The most important factor affecting the ageing of wine is the conditions in which it is stored.
At Henschke, we recommend that you cellar your wine in ideal conditions, as outlined below; however, this is not always possible. Our vintage charts represent optimum drinking age in relation to ideal conditions; therefore we would recommend consuming the wines sooner if stored outside of these conditions.
Bottles sealed with cork must be stored on their side so that the cork remains moist, stopping air from entering the wine, which causes it to become oxidised. Storage in very dry areas (eg, air-conditioning) can also cause more rapid drying of the cork. Bottles sealed with screw caps or Vinolok closures can be stored upright.
It is recommended that white wines be cellared from 7-12°C and from 12-18°C for red wines. The storage area must be cool as warmer conditions will increase the rate at which a wine ages. A wine stored in a cupboard in a centrally heated/air-conditioned apartment with an average temperature of 22°C would age more quickly than wine matured in an underground cellar with an average temperature of 14°C, and therefore would be best consumed sooner.
A constant temperature is the most critical factor in cellaring wine. Variances in temperature can cause rapid maturation and/or spoilage of the wine, especially where extremes of heat are concerned. A few minutes in a hot car at 45°C can cause a wine to mature rapidly; an hour would spoil it totally. Fluctuations in temperature increase the rate of ageing reactions in the wine, and if sealed with a cork closure, will place pressure on the cork due to the repeated expansion/contraction of the wine inside the bottle.
Light can also increase the rate of ageing in wine, and can spoil it over time. This is particularly applicable to UV light, and therefore it is recommended that wine be stored in a dark place.
Cases are best dispatched by refrigerated transport (this will vary among distributors), and will then be stored in a wide range of wholesale and retail outlets. Some of these will have temperature-controlled cellars, but many do not. It pays to buy from a reputable merchant with good in-house storage. Direct purchase from the winery is also an option to consider, especially if the wine can be transported in a cool vehicle.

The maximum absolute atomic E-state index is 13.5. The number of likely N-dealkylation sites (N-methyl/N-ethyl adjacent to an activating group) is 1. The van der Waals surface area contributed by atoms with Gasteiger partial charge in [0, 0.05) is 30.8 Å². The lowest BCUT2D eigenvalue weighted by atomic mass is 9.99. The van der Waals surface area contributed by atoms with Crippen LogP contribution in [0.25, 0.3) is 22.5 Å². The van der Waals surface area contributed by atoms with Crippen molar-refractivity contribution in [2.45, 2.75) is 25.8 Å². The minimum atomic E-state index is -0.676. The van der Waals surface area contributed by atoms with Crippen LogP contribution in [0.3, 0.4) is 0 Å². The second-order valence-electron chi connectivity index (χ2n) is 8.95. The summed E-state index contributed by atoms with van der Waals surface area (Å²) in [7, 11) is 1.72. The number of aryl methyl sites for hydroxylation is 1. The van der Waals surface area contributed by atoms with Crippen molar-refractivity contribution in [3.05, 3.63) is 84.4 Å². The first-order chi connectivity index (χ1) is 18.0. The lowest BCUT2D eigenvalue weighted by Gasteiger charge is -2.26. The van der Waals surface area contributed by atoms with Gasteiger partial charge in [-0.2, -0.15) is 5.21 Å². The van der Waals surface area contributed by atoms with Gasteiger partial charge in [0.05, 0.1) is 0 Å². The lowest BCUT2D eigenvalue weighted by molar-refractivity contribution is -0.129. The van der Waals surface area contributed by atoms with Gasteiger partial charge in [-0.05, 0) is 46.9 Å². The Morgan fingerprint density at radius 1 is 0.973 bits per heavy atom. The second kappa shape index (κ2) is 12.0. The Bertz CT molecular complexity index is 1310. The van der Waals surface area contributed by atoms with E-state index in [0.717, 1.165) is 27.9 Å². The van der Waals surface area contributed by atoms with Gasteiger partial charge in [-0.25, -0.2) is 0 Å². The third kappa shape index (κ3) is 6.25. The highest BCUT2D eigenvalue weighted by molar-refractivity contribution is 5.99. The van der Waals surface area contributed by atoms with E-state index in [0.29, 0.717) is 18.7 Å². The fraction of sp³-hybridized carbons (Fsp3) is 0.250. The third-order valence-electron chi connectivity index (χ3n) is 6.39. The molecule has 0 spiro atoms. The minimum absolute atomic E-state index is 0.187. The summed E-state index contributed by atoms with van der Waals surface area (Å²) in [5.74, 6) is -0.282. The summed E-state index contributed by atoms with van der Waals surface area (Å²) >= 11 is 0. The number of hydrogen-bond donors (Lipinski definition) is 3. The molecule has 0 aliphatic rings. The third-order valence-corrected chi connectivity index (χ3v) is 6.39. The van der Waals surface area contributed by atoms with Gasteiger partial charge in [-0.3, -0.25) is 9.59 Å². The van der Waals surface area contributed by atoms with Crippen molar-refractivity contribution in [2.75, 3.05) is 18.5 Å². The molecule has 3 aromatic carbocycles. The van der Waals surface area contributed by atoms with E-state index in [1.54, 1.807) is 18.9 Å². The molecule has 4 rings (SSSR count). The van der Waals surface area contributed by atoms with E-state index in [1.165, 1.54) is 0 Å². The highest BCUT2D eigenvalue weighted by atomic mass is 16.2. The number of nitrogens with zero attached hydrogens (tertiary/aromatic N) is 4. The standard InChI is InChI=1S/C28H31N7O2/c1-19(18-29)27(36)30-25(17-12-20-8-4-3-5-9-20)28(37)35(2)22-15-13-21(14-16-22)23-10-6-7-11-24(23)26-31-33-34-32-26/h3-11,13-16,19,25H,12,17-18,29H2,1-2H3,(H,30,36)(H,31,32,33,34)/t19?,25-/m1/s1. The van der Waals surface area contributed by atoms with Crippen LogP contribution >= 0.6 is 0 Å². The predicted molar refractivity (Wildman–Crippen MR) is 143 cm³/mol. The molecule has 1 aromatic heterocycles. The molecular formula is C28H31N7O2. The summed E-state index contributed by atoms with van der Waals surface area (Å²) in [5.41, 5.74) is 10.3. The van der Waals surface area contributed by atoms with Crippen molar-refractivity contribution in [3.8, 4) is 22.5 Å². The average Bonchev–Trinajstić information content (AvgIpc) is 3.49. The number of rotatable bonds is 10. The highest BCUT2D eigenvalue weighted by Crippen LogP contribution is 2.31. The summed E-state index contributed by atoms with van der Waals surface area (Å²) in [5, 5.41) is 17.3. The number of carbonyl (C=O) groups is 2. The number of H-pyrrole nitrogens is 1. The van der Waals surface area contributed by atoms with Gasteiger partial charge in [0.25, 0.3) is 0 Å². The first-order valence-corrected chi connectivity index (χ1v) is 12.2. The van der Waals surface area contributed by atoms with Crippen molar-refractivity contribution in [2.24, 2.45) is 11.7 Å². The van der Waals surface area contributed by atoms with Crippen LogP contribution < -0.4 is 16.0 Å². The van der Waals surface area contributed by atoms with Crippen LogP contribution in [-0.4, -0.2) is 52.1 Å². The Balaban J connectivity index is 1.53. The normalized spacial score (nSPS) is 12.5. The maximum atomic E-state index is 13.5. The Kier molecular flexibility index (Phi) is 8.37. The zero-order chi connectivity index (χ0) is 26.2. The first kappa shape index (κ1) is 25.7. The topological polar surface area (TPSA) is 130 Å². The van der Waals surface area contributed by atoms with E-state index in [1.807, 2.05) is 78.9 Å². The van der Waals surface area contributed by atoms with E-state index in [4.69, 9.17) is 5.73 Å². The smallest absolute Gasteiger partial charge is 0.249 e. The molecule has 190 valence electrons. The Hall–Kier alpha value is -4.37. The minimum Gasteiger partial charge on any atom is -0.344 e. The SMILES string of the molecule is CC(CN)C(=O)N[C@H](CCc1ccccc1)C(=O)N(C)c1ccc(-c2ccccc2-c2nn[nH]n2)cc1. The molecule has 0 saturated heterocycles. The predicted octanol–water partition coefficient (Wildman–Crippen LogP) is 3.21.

Opening and Serving your Wine
Our tasting notes rate each vintage and the projected longevity of the wine.
Old wines must be treated gently. To settle sediment, stand the bottle up gently and leave for a few hours, or a day in cool, dark conditions.
Old corks are prone to crumbling, so it is best to use a two-pronged cork puller to remove the cork in one piece. If the cork still crumbles, carefully decant through a fine tea strainer or gauze.
Decanting gently aerates and removes sediment. Select an appropriate sized decanter for your bottle. If your wine has sediment, mark 700ml on the decanter first, then pour just 700ml into it. Pour the remainder into a glass. If it stays cloudy, with sediment suspended, then discard.
The age of the wine will determine how long you decant before serving:
Less than 10 years: 1 to 4 hours
10 to 20 years: 30 minutes to 1 hour
20 years and older: immediately before serving, no more than 30 minutes.
Wines under screwcap or Vinolok are best after a gentle decant an hour or so before serving to gently aerate and ‘open up’ the wine.
Young wines also open up with the gentle aeration of decanting. Sometimes we double decant, but we never use aerators, as they are too aggressive on the wine. It is amazing how quickly an aged wine will lose its aromas once it has been poured. You will notice the different effects on young and aged wines as they sit in the glass.
Good quality wines can be kept overnight and the best way is to store in a fridge as the cold temperature stops the process of chemical oxidation.